Britain has maintained pressure on the Zanu PF led government to implement much needed reforms that would enable the country emerge from its deep political and economic hole.
British Ambassador to Zimbabwe Melanie Robinson Monday met Vice President Constantino Chiwenga during a courtesy call at his Munhumutapa government offices.
She told the country's second in charge Zimbabwe's failure to implement much desired political and economic reforms was stalling national progress and causing more suffering among citizens.
The British diplomat urged government to fast-track the implementation of reforms for the sake of national development.
She told the media afterwards that Zimbabwe's economic and political reforms were slow paced as seen by developments in the past two years.
"We had a very good conversation and I had the opportunity to say to the Vice President that the UK wants to see Zimbabwe succeed," said Robinson.
"We want to see it move towards a more prosperous democratic, peaceful future and for us it means pursuing the reforms agenda with vigour, both political and economic reforms.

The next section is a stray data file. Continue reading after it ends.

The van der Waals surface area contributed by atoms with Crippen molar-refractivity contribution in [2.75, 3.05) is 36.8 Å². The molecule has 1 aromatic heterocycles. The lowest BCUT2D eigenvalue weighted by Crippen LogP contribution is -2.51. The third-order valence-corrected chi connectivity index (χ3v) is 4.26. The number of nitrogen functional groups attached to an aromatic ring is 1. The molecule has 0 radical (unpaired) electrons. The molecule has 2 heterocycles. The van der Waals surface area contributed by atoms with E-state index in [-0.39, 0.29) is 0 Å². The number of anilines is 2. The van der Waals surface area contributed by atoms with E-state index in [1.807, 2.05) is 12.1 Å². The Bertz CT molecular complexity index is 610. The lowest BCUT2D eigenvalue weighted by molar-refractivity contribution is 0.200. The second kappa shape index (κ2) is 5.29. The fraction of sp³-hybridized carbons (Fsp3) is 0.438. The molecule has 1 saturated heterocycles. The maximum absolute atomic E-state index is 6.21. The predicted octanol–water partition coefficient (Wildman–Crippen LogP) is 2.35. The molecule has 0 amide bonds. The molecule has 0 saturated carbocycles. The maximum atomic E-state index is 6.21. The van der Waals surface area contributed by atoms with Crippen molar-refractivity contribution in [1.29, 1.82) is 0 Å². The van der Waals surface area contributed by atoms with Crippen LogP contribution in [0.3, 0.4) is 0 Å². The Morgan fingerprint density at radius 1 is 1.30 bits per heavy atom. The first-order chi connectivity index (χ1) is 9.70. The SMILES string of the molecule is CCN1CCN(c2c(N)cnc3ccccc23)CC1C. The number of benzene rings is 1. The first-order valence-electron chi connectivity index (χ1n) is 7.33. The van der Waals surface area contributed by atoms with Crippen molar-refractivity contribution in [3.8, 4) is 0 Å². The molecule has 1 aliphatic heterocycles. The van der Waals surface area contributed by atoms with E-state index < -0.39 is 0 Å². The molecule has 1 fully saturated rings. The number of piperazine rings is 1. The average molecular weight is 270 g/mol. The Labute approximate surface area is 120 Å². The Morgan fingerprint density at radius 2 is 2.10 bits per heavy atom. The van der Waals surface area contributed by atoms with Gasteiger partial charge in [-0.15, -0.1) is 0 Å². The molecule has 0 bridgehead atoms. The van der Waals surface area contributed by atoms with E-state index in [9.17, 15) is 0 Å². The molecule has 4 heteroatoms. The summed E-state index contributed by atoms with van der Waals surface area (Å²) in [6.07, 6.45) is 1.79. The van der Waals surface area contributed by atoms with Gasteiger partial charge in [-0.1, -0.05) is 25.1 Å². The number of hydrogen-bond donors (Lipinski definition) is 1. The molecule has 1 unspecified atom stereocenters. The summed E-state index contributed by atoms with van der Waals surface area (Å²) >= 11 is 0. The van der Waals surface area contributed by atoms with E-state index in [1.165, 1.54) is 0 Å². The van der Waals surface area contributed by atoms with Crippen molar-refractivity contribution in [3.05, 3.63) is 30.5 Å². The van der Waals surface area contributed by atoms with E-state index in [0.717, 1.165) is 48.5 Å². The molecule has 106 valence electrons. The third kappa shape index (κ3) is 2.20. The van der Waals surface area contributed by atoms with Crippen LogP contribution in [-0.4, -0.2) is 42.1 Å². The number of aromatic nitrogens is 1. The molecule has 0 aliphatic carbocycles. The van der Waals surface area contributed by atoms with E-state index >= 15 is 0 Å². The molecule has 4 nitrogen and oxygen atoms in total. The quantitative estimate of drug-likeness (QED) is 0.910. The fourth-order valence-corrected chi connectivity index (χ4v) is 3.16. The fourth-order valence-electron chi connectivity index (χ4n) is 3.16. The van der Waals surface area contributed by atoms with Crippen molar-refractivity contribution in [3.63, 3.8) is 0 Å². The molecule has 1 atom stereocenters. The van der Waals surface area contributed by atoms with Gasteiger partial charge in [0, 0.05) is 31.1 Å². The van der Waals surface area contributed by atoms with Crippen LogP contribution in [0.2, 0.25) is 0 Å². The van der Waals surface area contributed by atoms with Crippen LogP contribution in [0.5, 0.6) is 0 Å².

"I did express concern about some of the backward steps in reforms that we have seen in the past two years and we want to see what action he could take on that. We are waiting to see the government's economic and political reforms complete."
The Emmerson Mnangagwa led administration was ushered in on the back of a military assisted coup that toppled long serving leader Robert Mugabe November 2017.
Under a new leader, the once pariah State was given another chance to break from its bitter past and pursuit of ruinous policies so it could be readmitted into the greater family of nations.
However, subsequent killings on civilians by the military in two bloody episodes during election and anti-poverty protests August 2018 and January this year dissipated the little benefit of doubt the new Harare administration was beginning to enjoy from outside.
The Zanu PF led administration has also failed to implement key reforms set as a condition to reintegration onto the broader global space that would see the country benefit economically.
Since Mugabe's ouster, the Zimbabwean economy has hit turbulence with inflation hovering at above 300 percent according to independent estimates with goods and services priced beyond the reach of many.
Government has responded to citizen defiance with brute force and intimidation as witnessed by the killing and maiming of protesters and the recent sacking of public hospital doctors for embarking on a strike over poor wages.